DAF’s Chief Information Officer Envisions Future With ‘Intelligent Warfare’

The Department of the Air Force’s chief information officer offered glimpses into a future with “intelligent warfare” during a webinar Nov. 30 hosted by the Mitchell Institute for Aerospace Studies.

Lauren Barrett Knausenberger said she expects “information to be front and center for any future battles.”

Beyond simply “informationized warfare,” with its universal digital connectivity and plentiful computing power, “intelligent warfare” goes further, as Knausenberger describes it, incorporating artificial intelligence to create a “converged battle space.”

Carrying out “informationized warfare,” to begin with, “means you have to do a lot of things really well to have the information that you need,” Knausenberger said. 

“You have to have connectivity. You have to have ‘compute’ [computing power] wherever you need it. And networks—you have to be able to get data from anywhere to anywhere. You have to have software that makes it easy for a warfighter to interpret that picture and to make a decision.” 

Such “ubiquitous connectivity,” for one, may be “very close,” Knausenberger said, with the addition of more mobile and space-based connections—“where maybe we don’t have to carry around quite as much gear as we used to, to just get a connection.”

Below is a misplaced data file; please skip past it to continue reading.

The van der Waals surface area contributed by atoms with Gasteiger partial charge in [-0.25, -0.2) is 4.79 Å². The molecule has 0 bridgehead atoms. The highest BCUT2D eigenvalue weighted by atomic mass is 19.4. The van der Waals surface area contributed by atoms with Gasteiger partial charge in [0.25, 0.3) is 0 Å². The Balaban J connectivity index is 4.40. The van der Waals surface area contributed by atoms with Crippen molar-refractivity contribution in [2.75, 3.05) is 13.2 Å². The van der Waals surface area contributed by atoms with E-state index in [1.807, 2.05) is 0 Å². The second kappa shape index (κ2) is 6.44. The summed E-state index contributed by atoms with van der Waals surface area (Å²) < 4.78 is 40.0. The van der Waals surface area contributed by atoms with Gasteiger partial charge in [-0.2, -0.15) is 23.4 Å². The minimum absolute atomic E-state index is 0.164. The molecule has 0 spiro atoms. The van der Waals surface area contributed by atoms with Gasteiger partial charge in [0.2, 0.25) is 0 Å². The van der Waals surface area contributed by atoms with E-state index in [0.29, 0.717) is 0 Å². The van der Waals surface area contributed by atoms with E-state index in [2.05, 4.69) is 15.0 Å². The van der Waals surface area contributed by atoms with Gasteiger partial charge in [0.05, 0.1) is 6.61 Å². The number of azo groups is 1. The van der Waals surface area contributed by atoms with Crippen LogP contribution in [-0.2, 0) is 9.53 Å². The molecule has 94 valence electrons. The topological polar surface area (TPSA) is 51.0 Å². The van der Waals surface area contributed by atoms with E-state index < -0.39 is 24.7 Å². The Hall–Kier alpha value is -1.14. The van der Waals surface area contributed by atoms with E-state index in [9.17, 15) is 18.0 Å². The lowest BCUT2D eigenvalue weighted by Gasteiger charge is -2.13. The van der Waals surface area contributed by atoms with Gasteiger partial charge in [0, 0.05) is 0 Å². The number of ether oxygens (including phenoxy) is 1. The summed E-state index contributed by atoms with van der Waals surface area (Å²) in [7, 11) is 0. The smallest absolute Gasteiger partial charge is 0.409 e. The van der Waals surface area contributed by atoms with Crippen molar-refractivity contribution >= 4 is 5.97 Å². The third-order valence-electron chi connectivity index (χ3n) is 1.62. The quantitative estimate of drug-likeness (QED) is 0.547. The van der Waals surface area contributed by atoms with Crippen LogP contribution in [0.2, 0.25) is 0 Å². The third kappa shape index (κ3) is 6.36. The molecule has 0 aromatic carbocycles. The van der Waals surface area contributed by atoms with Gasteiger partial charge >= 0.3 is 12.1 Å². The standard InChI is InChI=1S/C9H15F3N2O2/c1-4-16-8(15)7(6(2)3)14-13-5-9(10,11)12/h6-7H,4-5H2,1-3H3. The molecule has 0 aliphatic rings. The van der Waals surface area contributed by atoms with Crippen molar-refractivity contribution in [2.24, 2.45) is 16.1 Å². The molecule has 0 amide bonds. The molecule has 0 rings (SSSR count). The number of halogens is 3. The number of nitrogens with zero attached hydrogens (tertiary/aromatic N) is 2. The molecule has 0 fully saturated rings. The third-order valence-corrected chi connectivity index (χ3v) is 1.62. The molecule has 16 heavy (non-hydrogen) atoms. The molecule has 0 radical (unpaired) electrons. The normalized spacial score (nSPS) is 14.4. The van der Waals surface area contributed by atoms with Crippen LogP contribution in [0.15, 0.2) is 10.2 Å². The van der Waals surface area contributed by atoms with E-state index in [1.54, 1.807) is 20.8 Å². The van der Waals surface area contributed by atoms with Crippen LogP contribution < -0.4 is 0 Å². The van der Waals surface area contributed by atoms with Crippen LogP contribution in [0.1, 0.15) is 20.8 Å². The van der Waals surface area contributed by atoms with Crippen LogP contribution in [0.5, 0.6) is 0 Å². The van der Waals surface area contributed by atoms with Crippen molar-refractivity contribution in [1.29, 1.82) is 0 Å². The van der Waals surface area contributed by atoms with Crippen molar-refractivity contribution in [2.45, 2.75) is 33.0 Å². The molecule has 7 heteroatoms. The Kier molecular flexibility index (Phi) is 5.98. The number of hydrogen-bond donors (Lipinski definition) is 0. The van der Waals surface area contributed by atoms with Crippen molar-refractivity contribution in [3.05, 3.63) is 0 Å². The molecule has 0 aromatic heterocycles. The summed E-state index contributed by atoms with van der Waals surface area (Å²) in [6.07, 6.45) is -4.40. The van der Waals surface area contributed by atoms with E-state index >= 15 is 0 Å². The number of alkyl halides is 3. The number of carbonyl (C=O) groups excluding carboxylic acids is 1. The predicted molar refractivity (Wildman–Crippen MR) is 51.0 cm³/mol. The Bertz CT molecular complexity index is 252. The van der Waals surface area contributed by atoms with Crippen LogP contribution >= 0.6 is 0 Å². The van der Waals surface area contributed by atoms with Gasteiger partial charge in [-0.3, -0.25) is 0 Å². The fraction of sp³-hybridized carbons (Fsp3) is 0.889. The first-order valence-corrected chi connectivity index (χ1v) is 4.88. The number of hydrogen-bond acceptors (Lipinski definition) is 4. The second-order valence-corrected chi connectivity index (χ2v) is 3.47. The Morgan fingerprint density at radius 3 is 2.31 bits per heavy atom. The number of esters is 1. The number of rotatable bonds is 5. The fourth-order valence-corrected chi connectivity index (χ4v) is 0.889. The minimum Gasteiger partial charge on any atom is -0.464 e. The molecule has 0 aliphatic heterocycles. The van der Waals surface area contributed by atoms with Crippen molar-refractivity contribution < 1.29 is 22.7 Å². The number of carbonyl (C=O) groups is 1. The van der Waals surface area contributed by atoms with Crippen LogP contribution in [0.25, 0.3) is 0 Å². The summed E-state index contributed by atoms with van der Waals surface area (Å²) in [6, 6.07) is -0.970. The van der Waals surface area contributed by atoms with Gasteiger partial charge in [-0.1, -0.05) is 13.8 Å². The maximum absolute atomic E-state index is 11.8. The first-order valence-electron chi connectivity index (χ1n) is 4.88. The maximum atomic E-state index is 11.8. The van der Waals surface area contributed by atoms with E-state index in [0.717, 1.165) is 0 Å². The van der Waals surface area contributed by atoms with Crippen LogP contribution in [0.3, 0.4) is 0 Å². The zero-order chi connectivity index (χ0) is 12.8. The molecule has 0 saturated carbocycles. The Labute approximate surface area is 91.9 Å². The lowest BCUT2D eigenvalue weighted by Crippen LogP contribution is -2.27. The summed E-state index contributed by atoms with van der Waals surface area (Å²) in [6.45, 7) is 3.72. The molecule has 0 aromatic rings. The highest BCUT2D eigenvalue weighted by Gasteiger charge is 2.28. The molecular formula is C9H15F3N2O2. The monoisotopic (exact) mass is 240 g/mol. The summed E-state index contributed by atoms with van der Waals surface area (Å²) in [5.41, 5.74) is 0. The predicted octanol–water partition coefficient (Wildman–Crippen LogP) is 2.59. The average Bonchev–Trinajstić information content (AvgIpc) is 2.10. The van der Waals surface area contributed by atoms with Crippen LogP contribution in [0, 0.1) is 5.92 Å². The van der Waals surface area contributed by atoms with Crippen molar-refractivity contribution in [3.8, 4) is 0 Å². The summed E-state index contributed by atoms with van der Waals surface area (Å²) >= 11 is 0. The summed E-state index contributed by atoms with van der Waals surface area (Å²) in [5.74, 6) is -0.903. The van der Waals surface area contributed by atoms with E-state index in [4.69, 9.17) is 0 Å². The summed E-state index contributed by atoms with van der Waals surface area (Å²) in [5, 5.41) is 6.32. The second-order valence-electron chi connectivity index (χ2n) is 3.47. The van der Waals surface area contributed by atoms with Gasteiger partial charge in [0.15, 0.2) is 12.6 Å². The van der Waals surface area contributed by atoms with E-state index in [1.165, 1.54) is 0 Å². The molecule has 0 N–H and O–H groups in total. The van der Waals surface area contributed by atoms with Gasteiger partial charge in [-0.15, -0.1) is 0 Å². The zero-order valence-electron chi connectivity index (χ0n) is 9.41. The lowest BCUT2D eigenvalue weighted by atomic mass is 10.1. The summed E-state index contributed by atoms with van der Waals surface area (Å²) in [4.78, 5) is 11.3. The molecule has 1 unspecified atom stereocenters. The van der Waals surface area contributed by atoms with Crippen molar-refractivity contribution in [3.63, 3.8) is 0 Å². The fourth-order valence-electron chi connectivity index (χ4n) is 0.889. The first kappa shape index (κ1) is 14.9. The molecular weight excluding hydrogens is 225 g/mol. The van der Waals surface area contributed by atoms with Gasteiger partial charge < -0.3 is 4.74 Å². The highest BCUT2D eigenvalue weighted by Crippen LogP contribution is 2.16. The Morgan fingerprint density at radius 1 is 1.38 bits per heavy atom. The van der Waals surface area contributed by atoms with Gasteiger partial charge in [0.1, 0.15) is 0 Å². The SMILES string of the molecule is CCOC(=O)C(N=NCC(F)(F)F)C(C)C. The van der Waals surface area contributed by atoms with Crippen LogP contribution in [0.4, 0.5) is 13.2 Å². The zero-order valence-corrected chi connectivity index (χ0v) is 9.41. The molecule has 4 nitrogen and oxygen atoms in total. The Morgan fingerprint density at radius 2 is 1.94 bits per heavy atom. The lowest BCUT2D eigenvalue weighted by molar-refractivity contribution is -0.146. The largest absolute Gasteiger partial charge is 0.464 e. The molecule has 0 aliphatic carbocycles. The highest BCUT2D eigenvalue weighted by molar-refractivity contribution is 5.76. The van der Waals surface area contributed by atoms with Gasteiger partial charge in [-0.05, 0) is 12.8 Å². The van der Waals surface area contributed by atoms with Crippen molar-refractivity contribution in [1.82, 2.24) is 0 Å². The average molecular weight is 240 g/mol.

Adding AI to achieve intelligent warfare will involve “basic automations all the way through neural networks, deep learning,” she said, with the expectation that in the future, AI will be a part of all of the Defense Department’s weapon platforms.

But while AI is already commonplace in everyday life, that’s just not yet the case in the DOD, “and part of that is because it’s a lot easier to do AI at scale when you are already in the cloud,” Knausenberger said: “You already have really clean training quality data that you’ve been collecting across a large populous legally for decades.”

The department hasn’t yet incorporated AI consistently into its existing “20-year-old platforms,” though “some of them we have, and so I’d say that we are on the right path. We still have some work to do both in the lab and on the battlefield.” 

The real “game-changing effect” of intelligent warfare, she said, comes into play “when you have a convergence of a number of different things.” Zero-trust IT architecture and the joint all-domain command and control concept qualify as “big convergence things.”

The DAF’s and DOD’s zero-trust implementation plans are already converging, she said of strategy to make IT infrastructure more secure, “and we’re actually making decisions together across the entirety of zero trust.”

In the long run, the vision is one of automation and intuitive interfaces—“that when you show up and you need to put in place that war-fighting effect, that you’re not trying to figure out a complex system to do it,” Knausenberger said. “You have the data at your fingertips. You make the decisions that you need to. … Once you make a decision, it’s going to be relatively automated in being able to carry out exactly what you expect it to carry out.”